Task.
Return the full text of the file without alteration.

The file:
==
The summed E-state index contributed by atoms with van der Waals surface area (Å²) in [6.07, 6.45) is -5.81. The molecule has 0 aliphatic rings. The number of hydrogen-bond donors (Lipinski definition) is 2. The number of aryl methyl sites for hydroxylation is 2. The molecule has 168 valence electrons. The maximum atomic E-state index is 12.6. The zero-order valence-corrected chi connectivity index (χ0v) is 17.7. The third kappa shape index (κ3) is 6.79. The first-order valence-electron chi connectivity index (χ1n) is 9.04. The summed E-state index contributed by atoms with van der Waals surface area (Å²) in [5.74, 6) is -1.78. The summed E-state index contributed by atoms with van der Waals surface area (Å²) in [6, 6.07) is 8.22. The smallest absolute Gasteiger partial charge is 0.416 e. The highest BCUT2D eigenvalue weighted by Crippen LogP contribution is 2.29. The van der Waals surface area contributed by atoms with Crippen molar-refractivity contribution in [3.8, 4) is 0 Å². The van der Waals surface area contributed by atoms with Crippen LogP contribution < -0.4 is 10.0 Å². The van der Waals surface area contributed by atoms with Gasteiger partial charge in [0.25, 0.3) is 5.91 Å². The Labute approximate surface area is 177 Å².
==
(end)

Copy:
The summed E-state index contributed by atoms with van der Waals surface area (Å²) in [6.07, 6.45) is -5.81. The molecule has 0 aliphatic rings. The number of hydrogen-bond donors (Lipinski definition) is 2. The number of aryl methyl sites for hydroxylation is 2. The molecule has 168 valence electrons. The maximum atomic E-state index is 12.6. The zero-order valence-corrected chi connectivity index (χ0v) is 17.7. The third kappa shape index (κ3) is 6.79. The first-order valence-electron chi connectivity index (χ1n) is 9.04. The summed E-state index contributed by atoms with van der Waals surface area (Å²) in [5.74, 6) is -1.78. The summed E-state index contributed by atoms with van der Waals surface area (Å²) in [6, 6.07) is 8.22. The smallest absolute Gasteiger partial charge is 0.416 e. The highest BCUT2D eigenvalue weighted by Crippen LogP contribution is 2.29. The van der Waals surface area contributed by atoms with Crippen molar-refractivity contribution in [3.8, 4) is 0 Å². The van der Waals surface area contributed by atoms with Crippen LogP contribution < -0.4 is 10.0 Å². The van der Waals surface area contributed by atoms with Gasteiger partial charge in [0.25, 0.3) is 5.91 Å². The Labute approximate surface area is 177 Å².